Psychedelic Medicine


Psychedelic Therapy: Slow Down to Heal Faster with Sunny Strasburg, LMFT


In this episode of the Psychedelic Medicine Podcast, Sunny Strasburg joins to open the conversation of leveraging lower doses of psychedelic substances for more effective healing. Sunny Strasburg, LMFT, a licensed psychotherapist, educator, and pioneering author, specializes in psychedelic therapies and training clinicians to be skilled and trauma-informed psychedelic therapists. As the founder and author of The Theradelic Approach, she equips clinicians with trauma-informed psychedelic-assisted therapy methods, blending IFS, EMDR, archetypal psychology, trauma-informed care, and her extensive experience.

In this conversation, Sunny shares insights drawn from Internal Family Systems (IFS) and explores how these perspectives can help inspire more effective psychedelic work, especially with lower doses. She emphasizes the importance of adequate preparation and not over-valorizing intense psychedelic experiences, noting that these therapies themselves can be traumatic if not handled with care. Sunny also discusses how one’s own internal protectors have adaptive rolls and display a lot of compassionate intelligence, so even though these parts may initially provide a barrier to deep trauma work, it is important for therapists to work collaboratively with these parts of a client’s psyche. In closing she talks about how to better set reasonable expectations in group psychedelic therapy and retreat settings, where integration can easily turn into a competition of who had the most intense experience, with things like ego dissolution becoming the barometer for healing.

In This Episode

• How “protector systems” and “rubber band effects” manifest in high-dose psychedelic therapy sessions
• Uncovering previously unknown traumas during psychedelic therapies and how therapists can be better prepared for this situation
• How therapists can skillfully work with symbolic material that arises in psychedelic journeys
• The importance of slowing down and letting the client guide the pace when addressing serious traumas in particular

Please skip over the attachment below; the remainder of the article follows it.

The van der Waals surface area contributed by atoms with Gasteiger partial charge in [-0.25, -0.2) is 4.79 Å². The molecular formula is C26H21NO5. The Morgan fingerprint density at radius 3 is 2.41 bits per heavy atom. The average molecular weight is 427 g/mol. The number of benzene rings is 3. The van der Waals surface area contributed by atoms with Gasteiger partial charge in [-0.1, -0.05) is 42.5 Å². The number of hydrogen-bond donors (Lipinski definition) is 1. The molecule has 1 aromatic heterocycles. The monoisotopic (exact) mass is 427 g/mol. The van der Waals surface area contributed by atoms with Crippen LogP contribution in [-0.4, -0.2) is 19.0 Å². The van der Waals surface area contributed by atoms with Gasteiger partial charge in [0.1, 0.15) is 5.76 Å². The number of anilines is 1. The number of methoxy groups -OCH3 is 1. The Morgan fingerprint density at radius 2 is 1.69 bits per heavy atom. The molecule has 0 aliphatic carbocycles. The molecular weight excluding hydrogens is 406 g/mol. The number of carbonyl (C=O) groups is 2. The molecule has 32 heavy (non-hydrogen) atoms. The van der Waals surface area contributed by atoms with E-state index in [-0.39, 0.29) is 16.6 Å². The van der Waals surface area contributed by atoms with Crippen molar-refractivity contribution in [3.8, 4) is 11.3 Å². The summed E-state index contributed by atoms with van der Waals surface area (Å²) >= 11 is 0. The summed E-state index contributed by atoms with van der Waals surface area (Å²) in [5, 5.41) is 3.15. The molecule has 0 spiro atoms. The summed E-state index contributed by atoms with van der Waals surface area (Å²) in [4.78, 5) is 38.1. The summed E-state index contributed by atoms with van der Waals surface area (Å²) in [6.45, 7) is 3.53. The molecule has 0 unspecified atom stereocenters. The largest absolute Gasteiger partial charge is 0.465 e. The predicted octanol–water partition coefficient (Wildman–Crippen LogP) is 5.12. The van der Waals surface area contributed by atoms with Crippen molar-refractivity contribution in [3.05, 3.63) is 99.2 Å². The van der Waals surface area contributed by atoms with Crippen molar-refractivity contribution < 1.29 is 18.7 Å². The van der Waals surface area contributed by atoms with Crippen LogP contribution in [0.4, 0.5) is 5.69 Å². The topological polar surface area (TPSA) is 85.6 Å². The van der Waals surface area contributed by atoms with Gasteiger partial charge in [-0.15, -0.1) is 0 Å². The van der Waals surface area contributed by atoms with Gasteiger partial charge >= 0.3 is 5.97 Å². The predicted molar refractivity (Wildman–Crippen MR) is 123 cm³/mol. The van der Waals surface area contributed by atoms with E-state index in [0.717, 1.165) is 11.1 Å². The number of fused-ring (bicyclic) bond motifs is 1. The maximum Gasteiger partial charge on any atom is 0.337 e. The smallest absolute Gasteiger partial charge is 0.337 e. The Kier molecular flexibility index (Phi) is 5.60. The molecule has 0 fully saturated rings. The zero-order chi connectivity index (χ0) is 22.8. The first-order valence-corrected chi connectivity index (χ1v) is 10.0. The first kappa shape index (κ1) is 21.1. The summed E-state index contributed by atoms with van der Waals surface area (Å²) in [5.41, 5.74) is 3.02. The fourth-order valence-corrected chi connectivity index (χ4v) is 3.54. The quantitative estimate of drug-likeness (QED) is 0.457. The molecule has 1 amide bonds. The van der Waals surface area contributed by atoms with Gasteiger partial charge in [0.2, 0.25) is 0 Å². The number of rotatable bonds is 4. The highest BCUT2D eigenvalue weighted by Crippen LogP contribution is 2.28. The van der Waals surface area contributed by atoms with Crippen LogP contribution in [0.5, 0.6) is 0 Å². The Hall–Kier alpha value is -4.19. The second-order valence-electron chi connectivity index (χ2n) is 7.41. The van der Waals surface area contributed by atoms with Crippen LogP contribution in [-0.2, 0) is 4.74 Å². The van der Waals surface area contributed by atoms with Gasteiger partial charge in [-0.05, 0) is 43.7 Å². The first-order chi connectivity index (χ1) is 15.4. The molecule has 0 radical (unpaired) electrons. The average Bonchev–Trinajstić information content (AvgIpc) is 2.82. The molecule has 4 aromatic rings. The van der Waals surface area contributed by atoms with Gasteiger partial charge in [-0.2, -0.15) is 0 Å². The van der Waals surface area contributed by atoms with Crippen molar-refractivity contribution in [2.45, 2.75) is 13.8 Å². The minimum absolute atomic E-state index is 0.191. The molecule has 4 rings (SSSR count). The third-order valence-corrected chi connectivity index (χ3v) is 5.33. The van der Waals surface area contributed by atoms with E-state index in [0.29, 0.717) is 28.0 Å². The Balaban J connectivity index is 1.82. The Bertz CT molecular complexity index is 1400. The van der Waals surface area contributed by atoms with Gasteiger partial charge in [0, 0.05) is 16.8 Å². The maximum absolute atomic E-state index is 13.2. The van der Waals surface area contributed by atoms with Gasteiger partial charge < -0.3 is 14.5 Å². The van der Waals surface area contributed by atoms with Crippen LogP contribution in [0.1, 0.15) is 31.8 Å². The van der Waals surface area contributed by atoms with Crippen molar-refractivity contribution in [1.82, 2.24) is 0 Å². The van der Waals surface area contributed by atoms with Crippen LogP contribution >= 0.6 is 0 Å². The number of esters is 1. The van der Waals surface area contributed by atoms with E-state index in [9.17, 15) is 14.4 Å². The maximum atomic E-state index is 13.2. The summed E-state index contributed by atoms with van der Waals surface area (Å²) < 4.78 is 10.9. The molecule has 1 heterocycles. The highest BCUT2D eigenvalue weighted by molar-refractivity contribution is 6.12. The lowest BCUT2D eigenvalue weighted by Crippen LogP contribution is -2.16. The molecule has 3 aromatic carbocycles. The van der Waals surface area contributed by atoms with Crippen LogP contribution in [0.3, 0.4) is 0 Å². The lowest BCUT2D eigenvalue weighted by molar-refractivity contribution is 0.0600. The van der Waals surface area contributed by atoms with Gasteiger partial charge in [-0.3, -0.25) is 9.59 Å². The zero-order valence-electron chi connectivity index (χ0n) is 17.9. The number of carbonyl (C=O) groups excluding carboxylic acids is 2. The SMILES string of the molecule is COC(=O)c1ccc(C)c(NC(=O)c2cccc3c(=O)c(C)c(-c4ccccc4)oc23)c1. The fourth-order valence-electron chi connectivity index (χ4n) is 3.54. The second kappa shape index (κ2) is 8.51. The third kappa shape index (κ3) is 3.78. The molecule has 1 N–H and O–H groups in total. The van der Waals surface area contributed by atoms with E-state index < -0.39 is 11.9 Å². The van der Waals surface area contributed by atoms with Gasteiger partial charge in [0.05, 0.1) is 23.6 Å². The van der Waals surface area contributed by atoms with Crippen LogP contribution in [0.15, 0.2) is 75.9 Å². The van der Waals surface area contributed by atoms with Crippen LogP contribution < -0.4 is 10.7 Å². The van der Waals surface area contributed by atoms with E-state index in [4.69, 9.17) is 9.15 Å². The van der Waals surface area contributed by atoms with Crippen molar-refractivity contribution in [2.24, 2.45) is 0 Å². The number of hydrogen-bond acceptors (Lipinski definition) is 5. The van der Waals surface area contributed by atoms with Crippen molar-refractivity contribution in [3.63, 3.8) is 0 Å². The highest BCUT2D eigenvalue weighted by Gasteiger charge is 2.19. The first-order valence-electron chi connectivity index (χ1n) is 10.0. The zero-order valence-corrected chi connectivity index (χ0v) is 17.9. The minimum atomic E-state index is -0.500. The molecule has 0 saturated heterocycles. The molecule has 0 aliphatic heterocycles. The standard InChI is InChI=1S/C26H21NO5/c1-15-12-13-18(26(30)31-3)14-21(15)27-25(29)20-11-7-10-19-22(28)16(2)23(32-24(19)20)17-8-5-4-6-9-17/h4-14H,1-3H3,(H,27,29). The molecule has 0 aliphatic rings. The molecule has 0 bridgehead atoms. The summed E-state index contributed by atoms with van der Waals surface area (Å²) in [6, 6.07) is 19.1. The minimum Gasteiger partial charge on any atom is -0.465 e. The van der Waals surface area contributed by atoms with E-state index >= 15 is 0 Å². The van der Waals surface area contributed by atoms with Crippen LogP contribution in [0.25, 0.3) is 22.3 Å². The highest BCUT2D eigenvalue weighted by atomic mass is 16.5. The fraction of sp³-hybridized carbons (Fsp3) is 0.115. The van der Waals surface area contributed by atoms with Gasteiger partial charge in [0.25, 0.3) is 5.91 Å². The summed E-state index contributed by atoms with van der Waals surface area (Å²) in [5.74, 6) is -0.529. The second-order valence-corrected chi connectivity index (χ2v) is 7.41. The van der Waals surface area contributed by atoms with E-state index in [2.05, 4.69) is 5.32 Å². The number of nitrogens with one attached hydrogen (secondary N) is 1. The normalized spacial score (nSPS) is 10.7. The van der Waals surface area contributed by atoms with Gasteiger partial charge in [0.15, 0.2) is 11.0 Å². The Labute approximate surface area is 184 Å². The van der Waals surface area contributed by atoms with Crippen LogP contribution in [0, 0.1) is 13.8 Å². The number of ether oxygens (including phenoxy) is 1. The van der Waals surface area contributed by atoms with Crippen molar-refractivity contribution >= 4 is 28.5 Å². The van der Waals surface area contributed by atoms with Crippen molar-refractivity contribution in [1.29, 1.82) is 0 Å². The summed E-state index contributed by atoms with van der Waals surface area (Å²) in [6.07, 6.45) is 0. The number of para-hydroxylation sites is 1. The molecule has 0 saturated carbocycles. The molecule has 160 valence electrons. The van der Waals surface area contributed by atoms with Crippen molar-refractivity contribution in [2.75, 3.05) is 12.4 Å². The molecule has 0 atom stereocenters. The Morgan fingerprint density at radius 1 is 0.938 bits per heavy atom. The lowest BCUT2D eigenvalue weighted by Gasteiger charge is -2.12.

• Differences between ketamine, MDMA, and the classic psychedelics in terms of effects on the fear center of the brain
• Leveraging critical learning periods in therapy to reprocess traumatic memories


“Being a trauma therapist, you have to be skilled enough to know what is symbolic in a psychedelic journey, what’s a literal memory… You don’t want to do any kind of leading or prompting the client to fill in anything or directing them to anything—you’re really tracking where they are and letting them uncover their own path. Again, at the speed in which their protector system is ready for that.” [22:43]

“These parts want people to remember. They want to heal, they want to let their stories be told. And so our job as therapists is to clear the clutter so we can really hear the system and trust the system. The system knows.” [28:02]

“Trauma is like a sliver that’s buried in the arm—like in the deep skin of your arm and it’s got an infection around it. And all of your coping mechanisms, all of your protectors (using IFS language), is like building a giant layer of scar tissue on top of that. And you could just go through life with that, and you could just put lotion on the top of that scar and just try to make it look pretty—and that’s okay. But you could go in and surgically remove the sliver that’s been offending your system the whole time. And once you remove that sliver, you will start to heal—your arm will heal, it won’t have an infection anymore, right? But removing that sliver hurts. It’s painful. It’s a process. But you don’t have to deal with that sliver anymore. And that’s kind of how I imagine going through trauma work.” [31:08]

“I’ve had clients that I’ve worked with using EMDR, IFS for years, we’ve made some progress, but then we get ketamine on board and it’s totally helped them and amplified the benefit.” [35:13]

“Trust your protector system. Slow down. I promise, if you slow down and really get curious about what your protectors need, you will go so much further with these medicines. It really is not a race. It’s slow and steady, and you’re going to be able to get more work done.” [40:23]


* The Psychedelic Medicine Podcast has allowed the Psychedelic Medicine Association to post episodes as an educational resource, and in return the PMA is hosting the podcast show notes.